Christopher Jones

Christopher Jones

Researcher
Name Pronunciation: KRISS-tuh-fur JOHnz
Pronouns: he/him/his
Expertise
  • Descriptive research
  • Literature reviews
  • Early Head Start
  • Home-based child care
Focus Areas
  • Human Services
  • Early Childhood
  • Child Development
  • Early Childhood Systems
  • Quality Measurement
About Christopher

Christopher H. Jones is a researcher whose work focuses on early childhood programs and policies. He has a broad range of experience across the research process, including literature reviews, recruitment, implementation, quantitative and qualitative data collection and preparation, and analysis.

Jones’s current and recent early childhood projects include a study of home-based child care, for which he reviewed literature, developed a research agenda, and is planning a qualitative study of family, friend, and neighbor caregivers. He recruited programs and analyzed data from teachers and home visitors for the Early Head Start Family and Child Experiences Survey (Baby FACES). For a study assessing the implementation and cost of high quality early child care and education, he conducted and oversaw in-depth implementation interviews. In addition, he led descriptive, quantitative analyses of state administration and survey data for a formative evaluation of progress toward improving pre-K quality in three states. He also reviewed literature and existing measures for a study of leadership in early childhood.

Jones has a variety of experience across other topic areas, encompassing projects in K–12 education (including evaluations of quality improvement in after-school programs and of teacher incentive programs) and family support (development of conceptual models of Adult Preparation Subjects for the Personal Responsibility Education Program). He has also worked on projects related to employment (an evaluation of a self-employment training demonstration), national service (a study of scaling effective interventions for AmeriCorps), and disability (an evaluation of a demonstration that altered benefit schedules for Social Security Disability Insurance beneficiaries).

Before joining Mathematica in 2011, Jones worked at the U.S. Department of Defense agency that educates defense acquisition staff. His interest in early childhood policy began in college when he learned about the dramatic long-term benefits of the Perry Preschool Project. He holds an M.P.P. in economic and social policy from Georgetown University.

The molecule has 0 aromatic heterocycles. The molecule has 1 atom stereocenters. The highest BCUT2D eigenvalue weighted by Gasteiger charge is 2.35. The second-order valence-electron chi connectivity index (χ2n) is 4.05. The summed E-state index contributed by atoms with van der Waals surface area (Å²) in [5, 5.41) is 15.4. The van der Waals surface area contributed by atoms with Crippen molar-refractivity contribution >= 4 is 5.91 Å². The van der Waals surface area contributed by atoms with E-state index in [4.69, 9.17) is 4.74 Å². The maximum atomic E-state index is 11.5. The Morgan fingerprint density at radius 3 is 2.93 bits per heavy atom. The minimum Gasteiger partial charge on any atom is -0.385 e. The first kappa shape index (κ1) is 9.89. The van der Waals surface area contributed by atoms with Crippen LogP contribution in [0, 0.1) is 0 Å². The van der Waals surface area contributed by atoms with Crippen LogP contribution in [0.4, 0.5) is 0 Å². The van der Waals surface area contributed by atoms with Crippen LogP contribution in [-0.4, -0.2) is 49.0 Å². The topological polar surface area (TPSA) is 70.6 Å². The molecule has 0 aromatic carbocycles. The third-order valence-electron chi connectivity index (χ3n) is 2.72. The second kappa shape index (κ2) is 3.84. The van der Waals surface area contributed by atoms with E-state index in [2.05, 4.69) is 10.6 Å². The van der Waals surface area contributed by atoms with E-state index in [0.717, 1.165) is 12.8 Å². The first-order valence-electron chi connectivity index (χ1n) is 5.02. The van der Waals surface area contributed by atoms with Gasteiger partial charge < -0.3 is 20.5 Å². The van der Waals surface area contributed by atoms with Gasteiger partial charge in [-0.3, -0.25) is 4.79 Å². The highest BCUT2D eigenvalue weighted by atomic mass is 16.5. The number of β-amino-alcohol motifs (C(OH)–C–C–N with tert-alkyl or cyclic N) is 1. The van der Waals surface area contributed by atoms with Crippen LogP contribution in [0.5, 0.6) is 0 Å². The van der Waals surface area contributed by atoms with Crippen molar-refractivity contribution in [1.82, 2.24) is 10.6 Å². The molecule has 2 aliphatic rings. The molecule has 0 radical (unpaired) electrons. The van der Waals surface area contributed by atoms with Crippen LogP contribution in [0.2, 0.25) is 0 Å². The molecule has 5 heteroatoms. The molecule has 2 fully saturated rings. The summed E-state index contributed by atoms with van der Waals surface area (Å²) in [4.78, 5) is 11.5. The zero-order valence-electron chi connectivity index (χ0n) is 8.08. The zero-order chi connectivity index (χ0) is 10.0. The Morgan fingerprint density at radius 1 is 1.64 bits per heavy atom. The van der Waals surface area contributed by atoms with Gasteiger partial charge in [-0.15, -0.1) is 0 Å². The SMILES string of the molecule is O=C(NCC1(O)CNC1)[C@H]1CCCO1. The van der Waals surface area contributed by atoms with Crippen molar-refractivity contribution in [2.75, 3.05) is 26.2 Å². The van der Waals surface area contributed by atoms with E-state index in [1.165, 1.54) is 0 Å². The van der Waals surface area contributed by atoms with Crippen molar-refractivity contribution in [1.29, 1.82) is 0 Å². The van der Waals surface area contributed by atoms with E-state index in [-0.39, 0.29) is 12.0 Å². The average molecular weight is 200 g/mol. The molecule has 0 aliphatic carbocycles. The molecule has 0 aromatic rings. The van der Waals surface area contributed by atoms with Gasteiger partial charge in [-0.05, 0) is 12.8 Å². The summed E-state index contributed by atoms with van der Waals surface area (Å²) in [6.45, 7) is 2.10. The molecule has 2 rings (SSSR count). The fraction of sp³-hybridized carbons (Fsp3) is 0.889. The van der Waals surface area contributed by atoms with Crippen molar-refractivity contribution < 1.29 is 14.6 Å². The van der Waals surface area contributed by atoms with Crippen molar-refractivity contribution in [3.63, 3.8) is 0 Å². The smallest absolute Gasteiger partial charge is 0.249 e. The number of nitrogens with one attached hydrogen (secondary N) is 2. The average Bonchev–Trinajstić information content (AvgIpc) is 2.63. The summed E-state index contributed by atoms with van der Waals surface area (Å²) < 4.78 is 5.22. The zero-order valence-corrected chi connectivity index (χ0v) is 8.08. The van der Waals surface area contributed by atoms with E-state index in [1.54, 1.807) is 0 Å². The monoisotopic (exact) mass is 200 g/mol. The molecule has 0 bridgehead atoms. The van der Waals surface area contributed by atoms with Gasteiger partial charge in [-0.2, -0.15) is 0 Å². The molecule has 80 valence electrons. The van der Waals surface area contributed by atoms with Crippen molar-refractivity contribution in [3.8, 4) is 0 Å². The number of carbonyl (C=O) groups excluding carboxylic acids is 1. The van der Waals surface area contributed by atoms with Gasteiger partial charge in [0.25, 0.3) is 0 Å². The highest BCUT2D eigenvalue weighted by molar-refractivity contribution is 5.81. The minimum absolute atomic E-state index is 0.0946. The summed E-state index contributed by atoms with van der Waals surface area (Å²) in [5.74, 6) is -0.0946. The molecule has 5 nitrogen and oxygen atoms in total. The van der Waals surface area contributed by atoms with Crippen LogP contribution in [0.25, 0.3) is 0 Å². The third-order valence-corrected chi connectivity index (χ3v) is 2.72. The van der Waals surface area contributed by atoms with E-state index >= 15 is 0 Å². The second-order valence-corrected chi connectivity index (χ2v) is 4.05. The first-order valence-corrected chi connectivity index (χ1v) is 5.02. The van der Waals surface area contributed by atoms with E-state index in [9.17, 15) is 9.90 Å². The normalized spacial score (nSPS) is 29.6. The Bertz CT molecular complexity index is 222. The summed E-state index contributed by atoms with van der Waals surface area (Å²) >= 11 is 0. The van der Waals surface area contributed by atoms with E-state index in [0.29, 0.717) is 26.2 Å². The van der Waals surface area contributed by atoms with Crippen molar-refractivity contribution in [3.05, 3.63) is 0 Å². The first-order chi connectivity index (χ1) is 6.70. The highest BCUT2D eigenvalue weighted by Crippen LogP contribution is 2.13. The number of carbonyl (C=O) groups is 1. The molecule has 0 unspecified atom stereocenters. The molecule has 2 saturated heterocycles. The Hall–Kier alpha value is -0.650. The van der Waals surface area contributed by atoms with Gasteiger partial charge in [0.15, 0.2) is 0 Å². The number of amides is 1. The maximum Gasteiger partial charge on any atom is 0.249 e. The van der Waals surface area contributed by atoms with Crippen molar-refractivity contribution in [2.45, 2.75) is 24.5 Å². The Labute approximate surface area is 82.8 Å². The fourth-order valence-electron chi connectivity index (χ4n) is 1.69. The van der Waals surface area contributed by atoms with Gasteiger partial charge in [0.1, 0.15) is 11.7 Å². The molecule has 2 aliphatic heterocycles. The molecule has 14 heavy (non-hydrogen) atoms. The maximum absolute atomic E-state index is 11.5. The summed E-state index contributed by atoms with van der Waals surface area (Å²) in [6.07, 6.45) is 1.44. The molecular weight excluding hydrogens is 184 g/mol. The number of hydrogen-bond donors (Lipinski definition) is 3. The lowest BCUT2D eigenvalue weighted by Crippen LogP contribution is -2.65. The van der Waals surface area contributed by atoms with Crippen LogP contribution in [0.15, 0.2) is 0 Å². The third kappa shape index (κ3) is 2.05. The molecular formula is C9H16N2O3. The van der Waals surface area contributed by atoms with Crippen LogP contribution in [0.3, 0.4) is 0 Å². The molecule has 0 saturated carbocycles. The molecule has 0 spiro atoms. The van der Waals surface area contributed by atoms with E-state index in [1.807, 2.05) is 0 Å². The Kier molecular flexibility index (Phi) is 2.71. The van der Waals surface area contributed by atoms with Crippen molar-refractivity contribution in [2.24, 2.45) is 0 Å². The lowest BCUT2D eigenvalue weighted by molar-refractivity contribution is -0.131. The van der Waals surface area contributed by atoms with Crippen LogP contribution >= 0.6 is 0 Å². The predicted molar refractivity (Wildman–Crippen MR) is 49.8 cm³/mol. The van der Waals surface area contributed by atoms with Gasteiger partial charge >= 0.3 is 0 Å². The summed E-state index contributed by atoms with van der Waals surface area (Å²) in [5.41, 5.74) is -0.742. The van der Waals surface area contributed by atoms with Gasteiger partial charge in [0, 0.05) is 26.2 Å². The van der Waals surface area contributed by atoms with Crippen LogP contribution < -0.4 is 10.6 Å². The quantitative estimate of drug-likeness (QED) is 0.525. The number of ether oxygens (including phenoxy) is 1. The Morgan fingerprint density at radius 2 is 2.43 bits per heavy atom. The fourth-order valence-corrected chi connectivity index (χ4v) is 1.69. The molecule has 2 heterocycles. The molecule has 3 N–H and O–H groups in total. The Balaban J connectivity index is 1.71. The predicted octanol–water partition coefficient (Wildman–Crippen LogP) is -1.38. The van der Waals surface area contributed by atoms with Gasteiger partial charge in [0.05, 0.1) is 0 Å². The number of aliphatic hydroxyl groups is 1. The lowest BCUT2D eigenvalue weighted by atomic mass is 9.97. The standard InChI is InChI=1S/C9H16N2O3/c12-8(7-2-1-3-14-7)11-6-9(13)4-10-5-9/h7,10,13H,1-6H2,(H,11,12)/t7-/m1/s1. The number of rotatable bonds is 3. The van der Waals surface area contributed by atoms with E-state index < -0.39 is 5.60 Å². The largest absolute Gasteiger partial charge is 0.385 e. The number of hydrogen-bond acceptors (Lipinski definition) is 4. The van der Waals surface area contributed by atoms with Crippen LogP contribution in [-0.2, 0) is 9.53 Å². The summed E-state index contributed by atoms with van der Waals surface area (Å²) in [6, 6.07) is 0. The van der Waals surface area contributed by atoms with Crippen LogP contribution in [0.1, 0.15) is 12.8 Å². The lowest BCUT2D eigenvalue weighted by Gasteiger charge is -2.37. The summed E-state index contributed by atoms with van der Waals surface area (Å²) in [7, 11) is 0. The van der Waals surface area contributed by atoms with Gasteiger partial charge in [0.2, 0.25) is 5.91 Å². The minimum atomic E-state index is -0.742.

Key Projects
  • Scaling Evidence-Based Models

    AmeriCorps funded Mathematica to undertake the Scaling Evidence-Based Models (SEBM) project to gain insights about which of the interventions funded by AmeriCorps showed evidence of effectiveness and might be ready to scale.

  • Home Based Child Care Supply and Quality
    Home Based Child Care Supply and Quality

    The Home Based Child Care Supply and Quality project is examining: key HBCC supply features and drivers; essential HBCC quality features and how they should be measured; factors that support or inhibit HBCC provider participation in quality improvement and other early care and education systems.

  • Early Care and Education Leadership Study (ExCELS)

    The Early Care and Education Leadership Study seeks to fill definitional and measurement gaps in order to help the early childhood field understand how effective leaders can improve quality experiences for children in early care and education settings.

  • female entrepreneur Hispanic
    Self-Employment Training Demonstration

    This demonstration is designed to test a new model for assisting unemployed and underemployed workers with limited opportunities in their traditional fields, who are interested in starting businesses in their fields of expertise.

  • Pay-for-Performance: Evaluating the Teacher Incentive Fund

    This study is evaluating these performance-based compensation systems to examine issues like the impact of pay-for-performance on student achievement and educator effectiveness, and helping to answer pressing policy questions about how the programs are designed, communicated, and implemented.